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But where's the cash to pay for it? 

October 17, 2000

FOR the first time in Thai political history, political parties going into the next general election have devoted a robust amount of energy to polishing their economic policies to win votes. 

From the Democrat Party and the Thai Rak Thai Party to the Chat Pattana Party and the Chat Thai Party, economic platforms have been drafted with details that would have been downplayed in past elections. 

Yet no matter how beautifully the policies are drafted, the key problem the next coalition government will face is finding the money to pay the bills. "To me the only issue that matters in the next government is how it is going to raise money to pay all the bills. For the day of reckoning is coming," Dr Ammar Siamwalla, a well-known economist and adviser to the Thailand Development Research Institute, said recently. 

Dr Nimit Nonthapunthavat, chief economist for Bangkok Bank, said: "I really have sympathy for the next government, for the biggest question is how is it going to find the money? Money is increasingly becoming very scarce." 

So far, the Chuan government has spent about Bt1.2 trillion in fiscal stimulus measures to prop up the economy, trying to offset weak private investment and domestic consumption. It has also socialised the financial-sector restructuring, which is expected to cost taxpayers close to Bt1.2 trillion. So the government budget will come under severe constraints in accounting for these debts and their interest costs. 

Moreover, there are fears that the Thai economy may not be strong enough to drag the country out of the crisis. The threats come from the potential for higher interest rates in overseas markets and the slowdown in external demand for Thai goods, as well as from the slow pace of domestic banking and corporate restructuring. 

Reuters has compiled the key policies of the four major political parties, which are expected to vie fiercely to become part of the next coalition government (see table). 

A broad analysis gives the impression that the Democrats, if elected as the next government, will largely try to follow up on the policies they have already implemented during the past three years in office. Their core philosophy involves the further liberalisation of the Thai economy, attracting foreign investment, upgrading regulatory and business practices to best standards, pushing Thailand to join the globalisation trend and strengthening the competitiveness of the country as a whole. 

The Democrats' economic policies will feature a mixture of easy money and cautious fiscal policy to curb public debts. But they also realise that the Thai economy still needs the fiscal stimulus measures, and they have thus pledged to lower corporate income tax from 30 per cent to 25 per cent and increase net personal income tax allowances, which will contribute to the continued fiscal deficit. 

The Democrat Party will continue to stick to a market-oriented approach in tackling the banking-sector distress. Banks will be encouraged to set up their own asset-management companies to deal with their problem loans. 

The Thai Rak Thai Party, led by telecom tycoon Thaksin Shinawatra, is more aggressive in its pro-growth strategy. Thaksin has pledged to boost Thai economic growth to at least 7 per cent. 

Although both parties have proposed a cut in corporate income tax to 25 per cent from 30 per cent, the two differ in the details of their proposals for personal income tax allowances. These measures are aimed at stimulating private investment and domestic consumption.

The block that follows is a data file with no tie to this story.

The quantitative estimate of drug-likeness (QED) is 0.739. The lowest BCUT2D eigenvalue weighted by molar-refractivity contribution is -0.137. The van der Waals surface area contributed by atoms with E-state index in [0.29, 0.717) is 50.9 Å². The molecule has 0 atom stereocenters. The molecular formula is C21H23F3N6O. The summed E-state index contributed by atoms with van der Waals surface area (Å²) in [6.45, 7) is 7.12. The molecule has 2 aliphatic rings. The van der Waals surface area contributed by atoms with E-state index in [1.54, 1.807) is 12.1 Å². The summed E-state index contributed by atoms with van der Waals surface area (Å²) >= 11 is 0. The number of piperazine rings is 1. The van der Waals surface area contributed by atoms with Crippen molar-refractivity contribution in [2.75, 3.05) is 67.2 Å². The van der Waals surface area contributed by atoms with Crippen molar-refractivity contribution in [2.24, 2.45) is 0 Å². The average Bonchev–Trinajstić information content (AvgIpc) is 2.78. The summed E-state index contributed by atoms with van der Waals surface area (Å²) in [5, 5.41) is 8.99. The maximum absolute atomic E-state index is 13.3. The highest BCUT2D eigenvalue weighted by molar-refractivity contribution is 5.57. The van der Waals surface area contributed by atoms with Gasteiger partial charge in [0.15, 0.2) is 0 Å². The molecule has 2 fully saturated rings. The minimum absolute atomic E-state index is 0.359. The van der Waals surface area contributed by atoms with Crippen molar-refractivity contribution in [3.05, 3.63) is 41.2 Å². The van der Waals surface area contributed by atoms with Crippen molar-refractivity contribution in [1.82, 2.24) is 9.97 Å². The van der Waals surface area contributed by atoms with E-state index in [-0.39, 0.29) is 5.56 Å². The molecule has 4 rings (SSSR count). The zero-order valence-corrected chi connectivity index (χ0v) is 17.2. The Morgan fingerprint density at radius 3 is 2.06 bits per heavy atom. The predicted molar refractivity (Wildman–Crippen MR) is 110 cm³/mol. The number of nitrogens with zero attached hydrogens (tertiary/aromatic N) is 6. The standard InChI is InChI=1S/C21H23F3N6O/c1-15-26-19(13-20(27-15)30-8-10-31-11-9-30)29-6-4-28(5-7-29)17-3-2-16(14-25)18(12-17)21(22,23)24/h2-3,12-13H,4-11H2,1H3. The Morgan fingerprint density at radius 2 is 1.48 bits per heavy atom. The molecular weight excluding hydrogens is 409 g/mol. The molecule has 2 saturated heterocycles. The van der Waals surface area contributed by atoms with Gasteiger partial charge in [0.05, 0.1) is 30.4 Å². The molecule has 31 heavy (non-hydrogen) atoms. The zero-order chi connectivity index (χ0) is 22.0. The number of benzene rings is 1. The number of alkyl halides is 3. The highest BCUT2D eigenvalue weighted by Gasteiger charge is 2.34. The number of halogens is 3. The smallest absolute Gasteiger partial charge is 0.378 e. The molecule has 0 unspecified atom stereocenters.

Thai Rak Thai would like to set up a government-run asset management company to buy out the bad debts in the banking system once and for all so that the Thai banks can increase lending. This proposal would cost taxpayers Bt300 billion to Bt400 billion. 

While going for economic growth in a big way, the Thai Rak Thai Party is less vigilant when it comes to best practices. Thaksin would like to give some leeway to the banks, which should not need to fulfil all the tough prudential standards because they cannot fulfil them anyway. 

"It is like when you play golf with Tiger Woods. He should give you some handicaps; otherwise you cannot play against him. The same thing goes for the Thai banks, which should be given some handicaps to compete against the foreign banks," he said. 

The biggest question raised by Thai Rak Thai's policies is how it will finance its pledge to allocate Bt1 million to each village throughout the country, for a total cost of Bt77 billion. Moreover, the party proposes a debt suspension for three years for farmers owing Bt100,000. This will cost the government about Bt18 billion a year. 

Chat Pattana Party, led by Deputy Prime Minister Korn Dabbaransi, has proposed a cut in value-added tax from 7 per cent to 5 per cent. It also would like to set up a national asset-management company to buy the bad debts from the banking system. It has pledged to focus more on working with debtors, rather than with creditors, to clean up their debts. 

Chat Thai Party, led by former prime minister Banharn Silpa-archa, is more inward-looking. Its constituencies are largely the rural communities. In its policies, it has proposed to divert 40 per cent of the national budget to local administrations to run their communities. It also wants to help farms with more processing plants for farm products, extend coverage of the social security fund to farmers and transfer the farmers' debts to the state-owned agriculture bank into a separate fund. 



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